I was already under the fading influence of that glorious wonder-drug, ibuprofen, from earlier. I had already planned to take more at the start/finish. Pain informed me as I limped along that that was not going to be soon enough, that my race was officially over. Then again, there was a chance that more miracle drugs would be available at Lawrence Road aid station, and if those worked, and worked quickly....

As I'd prepared for this event, I tried to take advantage of my surroundings, which are filled with 100 milers, 70 milers, 50 milers as far as the eye can see and has anyone not done a 50k? It cross-section characterized as much by kindness as by toughness. My favorite advice came from the great Dave Cockman, 2014 Grand Slammer who I had the honor of pacing in this year's Vermont 100: This whole running thing, said Dave, is 80% mental and 20 % all in your head.

I thought about this, and about how I agree with him. But there are still going to be times when the body just says no.

Sad that my race was probably over at barely 30 miles, I still relished sneaking back into the woods, up the steepness (up didn't feel so bad) and onto my very favorite part of the course. I had chosen this area a few weeks before as my sacred section, deciding ahead of time that was a place that could provide restorative powers to a potentially tired runner.

I wasn't particularly tired and I was definitely more interested in indisputable, allopathic measures than energetic restoration at this point, but it was still a great spot to recenter. I was grateful. It was extra beautiful here. I hoped deeply to visit it thrice today but soaked up extra good vibes just in case this was my last lap. Damn knee.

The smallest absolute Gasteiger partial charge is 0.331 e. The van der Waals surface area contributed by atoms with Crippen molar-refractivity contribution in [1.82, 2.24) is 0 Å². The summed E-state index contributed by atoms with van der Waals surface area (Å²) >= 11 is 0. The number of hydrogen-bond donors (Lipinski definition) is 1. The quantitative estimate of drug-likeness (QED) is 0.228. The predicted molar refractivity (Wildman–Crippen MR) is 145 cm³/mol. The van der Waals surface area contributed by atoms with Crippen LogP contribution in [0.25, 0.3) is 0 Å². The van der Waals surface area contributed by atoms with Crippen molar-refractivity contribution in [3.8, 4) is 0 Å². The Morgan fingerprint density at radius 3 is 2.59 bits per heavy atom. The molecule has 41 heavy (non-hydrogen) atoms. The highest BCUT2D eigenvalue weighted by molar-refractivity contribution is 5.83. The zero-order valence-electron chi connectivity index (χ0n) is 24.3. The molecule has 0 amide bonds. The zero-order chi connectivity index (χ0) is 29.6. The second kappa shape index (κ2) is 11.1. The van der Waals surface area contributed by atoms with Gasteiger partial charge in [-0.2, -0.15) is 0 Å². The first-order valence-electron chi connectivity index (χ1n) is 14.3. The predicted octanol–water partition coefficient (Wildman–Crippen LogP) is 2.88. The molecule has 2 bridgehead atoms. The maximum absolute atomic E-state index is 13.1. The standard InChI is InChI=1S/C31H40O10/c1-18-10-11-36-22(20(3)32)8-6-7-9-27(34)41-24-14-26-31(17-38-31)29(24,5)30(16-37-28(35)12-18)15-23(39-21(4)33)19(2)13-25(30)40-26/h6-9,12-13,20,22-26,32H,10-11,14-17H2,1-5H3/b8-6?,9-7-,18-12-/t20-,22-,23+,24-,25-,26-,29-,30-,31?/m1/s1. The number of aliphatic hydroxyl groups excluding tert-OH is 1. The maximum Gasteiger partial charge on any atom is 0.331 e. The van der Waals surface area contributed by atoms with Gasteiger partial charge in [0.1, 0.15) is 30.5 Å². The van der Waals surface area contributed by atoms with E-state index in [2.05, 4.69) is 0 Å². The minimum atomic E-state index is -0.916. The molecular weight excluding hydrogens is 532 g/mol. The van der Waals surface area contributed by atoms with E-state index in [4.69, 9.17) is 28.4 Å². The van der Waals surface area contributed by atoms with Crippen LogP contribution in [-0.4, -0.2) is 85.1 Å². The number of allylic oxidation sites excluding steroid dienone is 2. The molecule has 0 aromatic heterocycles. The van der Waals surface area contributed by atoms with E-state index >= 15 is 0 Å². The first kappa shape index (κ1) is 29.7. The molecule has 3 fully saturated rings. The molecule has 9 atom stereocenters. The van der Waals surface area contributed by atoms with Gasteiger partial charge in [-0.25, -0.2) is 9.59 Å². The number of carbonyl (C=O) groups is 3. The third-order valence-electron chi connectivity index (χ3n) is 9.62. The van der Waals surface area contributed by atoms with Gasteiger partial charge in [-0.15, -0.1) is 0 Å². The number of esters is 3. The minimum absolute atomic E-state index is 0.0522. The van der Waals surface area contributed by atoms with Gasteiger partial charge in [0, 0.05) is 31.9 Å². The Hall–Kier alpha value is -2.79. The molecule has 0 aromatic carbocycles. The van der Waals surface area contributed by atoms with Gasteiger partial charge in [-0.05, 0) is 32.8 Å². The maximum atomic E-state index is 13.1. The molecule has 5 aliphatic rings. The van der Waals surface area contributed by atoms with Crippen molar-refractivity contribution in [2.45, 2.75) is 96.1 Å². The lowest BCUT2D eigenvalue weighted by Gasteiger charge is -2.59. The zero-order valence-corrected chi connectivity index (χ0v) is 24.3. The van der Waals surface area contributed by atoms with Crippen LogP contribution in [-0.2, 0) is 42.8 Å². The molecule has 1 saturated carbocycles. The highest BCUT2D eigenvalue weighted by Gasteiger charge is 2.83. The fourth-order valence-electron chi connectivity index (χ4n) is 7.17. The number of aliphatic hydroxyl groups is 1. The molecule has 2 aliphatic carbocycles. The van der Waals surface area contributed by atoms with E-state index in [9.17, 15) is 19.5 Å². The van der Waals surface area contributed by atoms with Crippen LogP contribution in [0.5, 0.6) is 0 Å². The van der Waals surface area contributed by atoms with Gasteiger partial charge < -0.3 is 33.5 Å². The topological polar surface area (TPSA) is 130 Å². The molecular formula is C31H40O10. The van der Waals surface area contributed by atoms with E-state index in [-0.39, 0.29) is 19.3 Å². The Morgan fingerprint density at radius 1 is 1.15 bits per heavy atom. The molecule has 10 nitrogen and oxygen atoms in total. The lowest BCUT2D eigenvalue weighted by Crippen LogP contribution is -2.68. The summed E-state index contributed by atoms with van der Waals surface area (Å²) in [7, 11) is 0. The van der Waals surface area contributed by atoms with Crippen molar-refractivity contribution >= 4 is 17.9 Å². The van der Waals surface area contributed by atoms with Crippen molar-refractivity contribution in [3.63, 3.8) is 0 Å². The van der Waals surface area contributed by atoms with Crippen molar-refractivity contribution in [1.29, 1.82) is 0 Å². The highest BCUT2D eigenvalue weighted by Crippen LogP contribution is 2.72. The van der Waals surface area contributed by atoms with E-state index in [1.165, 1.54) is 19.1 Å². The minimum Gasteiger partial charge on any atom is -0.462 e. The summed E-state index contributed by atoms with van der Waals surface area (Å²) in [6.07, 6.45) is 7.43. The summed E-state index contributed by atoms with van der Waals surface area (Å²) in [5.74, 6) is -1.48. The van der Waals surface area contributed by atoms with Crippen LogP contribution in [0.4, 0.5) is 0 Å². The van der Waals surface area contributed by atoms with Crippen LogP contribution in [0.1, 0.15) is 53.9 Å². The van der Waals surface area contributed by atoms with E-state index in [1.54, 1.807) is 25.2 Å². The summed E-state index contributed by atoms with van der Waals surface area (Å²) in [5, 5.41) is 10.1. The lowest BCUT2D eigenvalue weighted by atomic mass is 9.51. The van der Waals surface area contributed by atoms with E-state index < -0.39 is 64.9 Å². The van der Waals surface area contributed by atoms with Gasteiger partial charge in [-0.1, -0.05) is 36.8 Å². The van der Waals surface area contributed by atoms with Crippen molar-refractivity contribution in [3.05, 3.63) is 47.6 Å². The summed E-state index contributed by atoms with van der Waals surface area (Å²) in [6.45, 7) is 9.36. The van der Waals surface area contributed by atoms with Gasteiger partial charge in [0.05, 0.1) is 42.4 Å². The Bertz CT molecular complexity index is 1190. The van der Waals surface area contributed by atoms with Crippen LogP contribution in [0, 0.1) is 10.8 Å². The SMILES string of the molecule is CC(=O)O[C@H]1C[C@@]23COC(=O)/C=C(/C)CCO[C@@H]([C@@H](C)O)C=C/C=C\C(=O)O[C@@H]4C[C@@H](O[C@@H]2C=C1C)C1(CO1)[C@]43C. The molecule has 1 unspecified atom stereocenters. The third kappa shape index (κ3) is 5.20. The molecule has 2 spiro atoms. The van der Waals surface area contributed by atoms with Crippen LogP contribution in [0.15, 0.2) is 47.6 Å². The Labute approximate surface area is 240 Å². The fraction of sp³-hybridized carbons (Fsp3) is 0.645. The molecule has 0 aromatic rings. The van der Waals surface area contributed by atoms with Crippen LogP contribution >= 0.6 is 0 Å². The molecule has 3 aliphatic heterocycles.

Well, they did have ibuprofen all right at Lawrence: a rather pachyderm-sized 800mg tablet of it. Don't chop it in half, it'll kill your stomach! warned Tami. Just take the whole thing! I thanked her and I tried to remember what I knew about how much of what is a bad idea, and under what circumstances. I lugged the pill up toward Tryon. If I took it now, it might start working by the time I got back to the ominous Lunchbreak descent.

I finally took it. If this could save my run, then that's a small price to pay. I spent the next half hour berating myself for being an idiot, going and trying new things during a race. Fool! Who does that! I gnashed. Still going uphill, I tried to run tiny bits here and there. I sort of could. Knee was hanging in there, not getting worse.